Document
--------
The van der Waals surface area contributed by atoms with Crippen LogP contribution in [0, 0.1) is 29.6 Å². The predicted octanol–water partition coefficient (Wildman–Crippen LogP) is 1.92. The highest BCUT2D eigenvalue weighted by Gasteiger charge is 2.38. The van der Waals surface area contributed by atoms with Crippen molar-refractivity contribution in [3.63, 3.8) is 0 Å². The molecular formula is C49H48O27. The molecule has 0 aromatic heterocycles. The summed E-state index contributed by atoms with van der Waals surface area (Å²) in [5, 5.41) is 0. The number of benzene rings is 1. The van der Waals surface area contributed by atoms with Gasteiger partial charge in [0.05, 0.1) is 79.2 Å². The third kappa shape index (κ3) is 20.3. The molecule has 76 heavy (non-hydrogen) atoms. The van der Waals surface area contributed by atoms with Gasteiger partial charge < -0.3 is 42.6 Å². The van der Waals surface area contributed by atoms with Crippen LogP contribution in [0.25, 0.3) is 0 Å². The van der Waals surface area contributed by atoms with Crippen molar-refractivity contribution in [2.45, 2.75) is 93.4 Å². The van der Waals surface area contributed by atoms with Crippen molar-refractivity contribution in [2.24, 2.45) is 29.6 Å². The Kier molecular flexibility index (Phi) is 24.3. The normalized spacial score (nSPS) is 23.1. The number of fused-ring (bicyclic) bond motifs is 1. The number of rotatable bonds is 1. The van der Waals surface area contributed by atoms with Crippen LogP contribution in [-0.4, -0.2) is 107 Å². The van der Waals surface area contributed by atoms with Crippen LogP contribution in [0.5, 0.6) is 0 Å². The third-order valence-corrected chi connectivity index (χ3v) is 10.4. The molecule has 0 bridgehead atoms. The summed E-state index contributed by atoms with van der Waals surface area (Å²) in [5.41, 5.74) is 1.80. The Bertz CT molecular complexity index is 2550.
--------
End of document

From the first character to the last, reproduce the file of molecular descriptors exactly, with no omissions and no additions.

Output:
The van der Waals surface area contributed by atoms with Crippen LogP contribution in [0, 0.1) is 29.6 Å². The predicted octanol–water partition coefficient (Wildman–Crippen LogP) is 1.92. The highest BCUT2D eigenvalue weighted by Gasteiger charge is 2.38. The van der Waals surface area contributed by atoms with Crippen molar-refractivity contribution in [3.63, 3.8) is 0 Å². The molecular formula is C49H48O27. The molecule has 0 aromatic heterocycles. The summed E-state index contributed by atoms with van der Waals surface area (Å²) in [5, 5.41) is 0. The number of benzene rings is 1. The van der Waals surface area contributed by atoms with Gasteiger partial charge in [0.05, 0.1) is 79.2 Å². The third kappa shape index (κ3) is 20.3. The molecule has 76 heavy (non-hydrogen) atoms. The van der Waals surface area contributed by atoms with Gasteiger partial charge < -0.3 is 42.6 Å². The van der Waals surface area contributed by atoms with Crippen LogP contribution in [0.25, 0.3) is 0 Å². The van der Waals surface area contributed by atoms with Crippen molar-refractivity contribution in [2.45, 2.75) is 93.4 Å². The van der Waals surface area contributed by atoms with Crippen molar-refractivity contribution in [2.24, 2.45) is 29.6 Å². The Kier molecular flexibility index (Phi) is 24.3. The normalized spacial score (nSPS) is 23.1. The number of fused-ring (bicyclic) bond motifs is 1. The number of rotatable bonds is 1. The van der Waals surface area contributed by atoms with Crippen LogP contribution in [-0.4, -0.2) is 107 Å². The van der Waals surface area contributed by atoms with Crippen LogP contribution in [0.5, 0.6) is 0 Å². The third-order valence-corrected chi connectivity index (χ3v) is 10.4. The molecule has 0 bridgehead atoms. The summed E-state index contributed by atoms with van der Waals surface area (Å²) in [5.41, 5.74) is 1.80. The Bertz CT molecular complexity index is 2550.